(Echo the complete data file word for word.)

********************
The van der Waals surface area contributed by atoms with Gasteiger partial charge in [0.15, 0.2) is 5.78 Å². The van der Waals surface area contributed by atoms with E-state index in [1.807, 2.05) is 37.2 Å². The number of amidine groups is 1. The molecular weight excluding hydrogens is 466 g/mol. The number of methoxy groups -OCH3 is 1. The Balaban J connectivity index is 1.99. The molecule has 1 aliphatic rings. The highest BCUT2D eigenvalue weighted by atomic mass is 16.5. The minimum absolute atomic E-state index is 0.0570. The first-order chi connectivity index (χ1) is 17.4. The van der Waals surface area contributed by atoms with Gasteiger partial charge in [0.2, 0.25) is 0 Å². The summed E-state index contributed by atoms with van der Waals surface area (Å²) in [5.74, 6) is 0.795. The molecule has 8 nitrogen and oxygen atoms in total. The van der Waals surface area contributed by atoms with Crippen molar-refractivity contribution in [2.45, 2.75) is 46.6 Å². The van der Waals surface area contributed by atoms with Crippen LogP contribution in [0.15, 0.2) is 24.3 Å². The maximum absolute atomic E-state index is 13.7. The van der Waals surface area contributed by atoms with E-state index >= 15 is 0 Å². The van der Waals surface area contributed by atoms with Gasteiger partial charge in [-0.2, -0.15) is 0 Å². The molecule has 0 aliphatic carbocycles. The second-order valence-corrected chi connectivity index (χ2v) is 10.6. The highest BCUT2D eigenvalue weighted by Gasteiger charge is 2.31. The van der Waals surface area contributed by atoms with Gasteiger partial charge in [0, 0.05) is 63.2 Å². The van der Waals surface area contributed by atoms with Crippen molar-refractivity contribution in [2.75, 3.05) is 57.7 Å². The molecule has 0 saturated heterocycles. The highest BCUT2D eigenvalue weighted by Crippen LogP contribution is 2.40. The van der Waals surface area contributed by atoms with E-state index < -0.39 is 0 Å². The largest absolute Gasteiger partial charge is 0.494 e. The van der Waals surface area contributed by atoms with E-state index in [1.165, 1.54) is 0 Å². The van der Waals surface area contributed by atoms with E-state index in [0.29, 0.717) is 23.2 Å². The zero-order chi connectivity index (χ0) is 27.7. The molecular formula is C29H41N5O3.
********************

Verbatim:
The van der Waals surface area contributed by atoms with Gasteiger partial charge in [0.15, 0.2) is 5.78 Å². The van der Waals surface area contributed by atoms with E-state index in [1.807, 2.05) is 37.2 Å². The number of amidine groups is 1. The molecular weight excluding hydrogens is 466 g/mol. The number of methoxy groups -OCH3 is 1. The Balaban J connectivity index is 1.99. The molecule has 1 aliphatic rings. The highest BCUT2D eigenvalue weighted by atomic mass is 16.5. The minimum absolute atomic E-state index is 0.0570. The first-order chi connectivity index (χ1) is 17.4. The van der Waals surface area contributed by atoms with Gasteiger partial charge in [0.2, 0.25) is 0 Å². The summed E-state index contributed by atoms with van der Waals surface area (Å²) in [5.74, 6) is 0.795. The molecule has 8 nitrogen and oxygen atoms in total. The van der Waals surface area contributed by atoms with Crippen molar-refractivity contribution in [2.45, 2.75) is 46.6 Å². The van der Waals surface area contributed by atoms with Crippen LogP contribution in [0.15, 0.2) is 24.3 Å². The maximum absolute atomic E-state index is 13.7. The van der Waals surface area contributed by atoms with E-state index >= 15 is 0 Å². The van der Waals surface area contributed by atoms with Gasteiger partial charge in [-0.2, -0.15) is 0 Å². The molecule has 0 aliphatic carbocycles. The second-order valence-corrected chi connectivity index (χ2v) is 10.6. The highest BCUT2D eigenvalue weighted by Gasteiger charge is 2.31. The van der Waals surface area contributed by atoms with Gasteiger partial charge in [0, 0.05) is 63.2 Å². The van der Waals surface area contributed by atoms with Crippen molar-refractivity contribution in [2.75, 3.05) is 57.7 Å². The molecule has 0 saturated heterocycles. The highest BCUT2D eigenvalue weighted by Crippen LogP contribution is 2.40. The van der Waals surface area contributed by atoms with E-state index < -0.39 is 0 Å². The largest absolute Gasteiger partial charge is 0.494 e. The van der Waals surface area contributed by atoms with E-state index in [1.165, 1.54) is 0 Å². The van der Waals surface area contributed by atoms with E-state index in [0.29, 0.717) is 23.2 Å². The zero-order chi connectivity index (χ0) is 27.7. The molecular formula is C29H41N5O3.